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Saturday, July 7, 2007

How (Not) to Write an Amazon.com Review

The Amazon.com sci-fi or fantasy book review is an art form all to itself. It can artfully spoil the best books, and invoke a beautiful confusion over who is more worth reading: the latest Hugo award winner, or the author who puts an S&M scene and a thwarted prophecy in each and every one of his bloated, cliched, 1000+ page novels. Writing an Amazon.com book review that lives up to these standards can be difficult to pull off.

Here are some tips to pull it off in style.

Gush

Gushing shows your immense love for the book. It also demonstrates your belief that everyone must read it! Tell us how much you love the book. Then tell us how you wrote and asked the author to make beautiful children with you. Also make sure to tell us about your fanfic crossover novel with the characters from Buffy, Alias, your Dungeons and Dragons game, and this book. We need this info to gauge your devotion, because your devotion indicates to us the worth of the book.

Compare to Tolkien

Everyone knows Tolkien was the best, and it's the highest form of compliment to compare an author to him. All the professionals already do it on book jackets, anyway, so you should too. It is a compliment that will never, ever grow stale or become cliched, and will be forever meaningful, even if it is applied to every author and his dog.

Go Into Lots of Detail

Tell us as much about the plot and characters as you can. This is very entertaining, and summaries are meant to be long (the "sum" in summary means "add" after all), because there are lots of important details to include. Plus, you are probably a better writer than the author who put years of effort into the work, and can describe her plot and characters better than she did.

Start a Flame War

If you hated a book, starting a flame war about it is the best way to save readers from themselves. Tell us why you hated the book in the most inflammatory way possible, and explain why your favorite author is ten times better. If someone tells you that you didn't understand the book, or didn't "get" it, go after that person with your best insults. One technique for revenge is to reply that you are pursuing your Master's degree from MIT, and are thus smarter than all those who "get" it. I read a post like this once, and I was immediately struck by the realization that, indeed, this person's shining intellect dwarfed my own. My respect for MIT's admissions policy was likewise affected.

Use Big Words from Your Thesaurus

If your review is too highbrow for me to understand, the book must be too awesome for me to comprehend.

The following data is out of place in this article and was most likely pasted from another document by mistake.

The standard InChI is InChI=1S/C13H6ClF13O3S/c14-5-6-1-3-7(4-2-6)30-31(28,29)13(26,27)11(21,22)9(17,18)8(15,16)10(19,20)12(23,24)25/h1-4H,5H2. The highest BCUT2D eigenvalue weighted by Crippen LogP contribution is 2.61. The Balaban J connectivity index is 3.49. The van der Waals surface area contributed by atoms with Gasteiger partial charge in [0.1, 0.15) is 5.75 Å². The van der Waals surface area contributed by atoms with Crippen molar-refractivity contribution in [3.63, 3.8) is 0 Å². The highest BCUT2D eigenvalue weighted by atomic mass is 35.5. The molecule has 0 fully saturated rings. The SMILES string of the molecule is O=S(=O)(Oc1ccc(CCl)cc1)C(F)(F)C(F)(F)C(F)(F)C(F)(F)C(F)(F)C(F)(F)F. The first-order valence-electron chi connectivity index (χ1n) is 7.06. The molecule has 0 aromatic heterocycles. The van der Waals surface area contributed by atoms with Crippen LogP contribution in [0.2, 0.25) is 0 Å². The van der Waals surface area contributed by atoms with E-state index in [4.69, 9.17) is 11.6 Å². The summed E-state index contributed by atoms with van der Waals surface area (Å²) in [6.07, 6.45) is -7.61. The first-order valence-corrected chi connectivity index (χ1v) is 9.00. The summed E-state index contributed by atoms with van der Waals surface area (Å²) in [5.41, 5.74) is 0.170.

Spoilers Rock! Properly Use The Three Types of Spoiler

There are three types of spoiler, and it takes a master to use them correctly.

The Implied Spoiler: This spoiler does not explicitly give anything away, but it tells the reader roughly what is going to happen. Even the pro reviewers use this one, so you should, too! Readers hate surprises, and you can use this technique to subtly reduce the impact of those surprises. Here are some examples:

"The book has a great twist at the end!" Now the reader knows to be on the lookout for it! Good job!

"Follow his journey into the darkness and back out again." It's a good thing he gets back out of that darkness. Darkness is scary!

"After being dumped, she chases her love interest back and forth throughout the book. Will she get him back in the end?" Now the reader can skip to the end if he wants!

The Full Monty Spoiler: If you tell the reader how the book ends, then he doesn't have to read it. Efficiency at its best! Or he can read it, and be emotionally prepared for all the twists and turns. Chicken Soup for the emotionally brittle soul! You deserve a medal.

The Fake Spoiler: "Frodo and Sam DIE! LOLZERS!" Fried comedy gold. This one works even if it is the only line of the review.

Conclusions

You'll find many of these techniques artfully used in the jungle of book reviews that is Amazon.com. To compete, you'll have to sharpen your intellect, hone your maturity, and use these techniques wisely. If you do this, you too can become a prince or princess among reviewers.

Your masterpiece reviews may alternately confuse and annoy those readers not sophisticated enough to appreciate them. Take this as proof of your mastery of these techniques, as well as your inherent genius.

4 comments:

Anonymous said...

Good piece, especially the line about MIT admissions ;-)

Looks like you've got a good start.

Ms. M

Billy Goat said...

Thank you! Most of this stuff comes from my actual experiences. I thought about linking to some of the offending reviews/posts (like the MIT one), but figured that would be kind of jerky. :)

Thanks for taking the time to stop by.

Monday Morning Power said...

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Billy Goat said...

Hey, thanks for the compliment! I'll make a point to stop by your site, and will let you know if I am interested in swapping links.

In any case, good luck with your blog!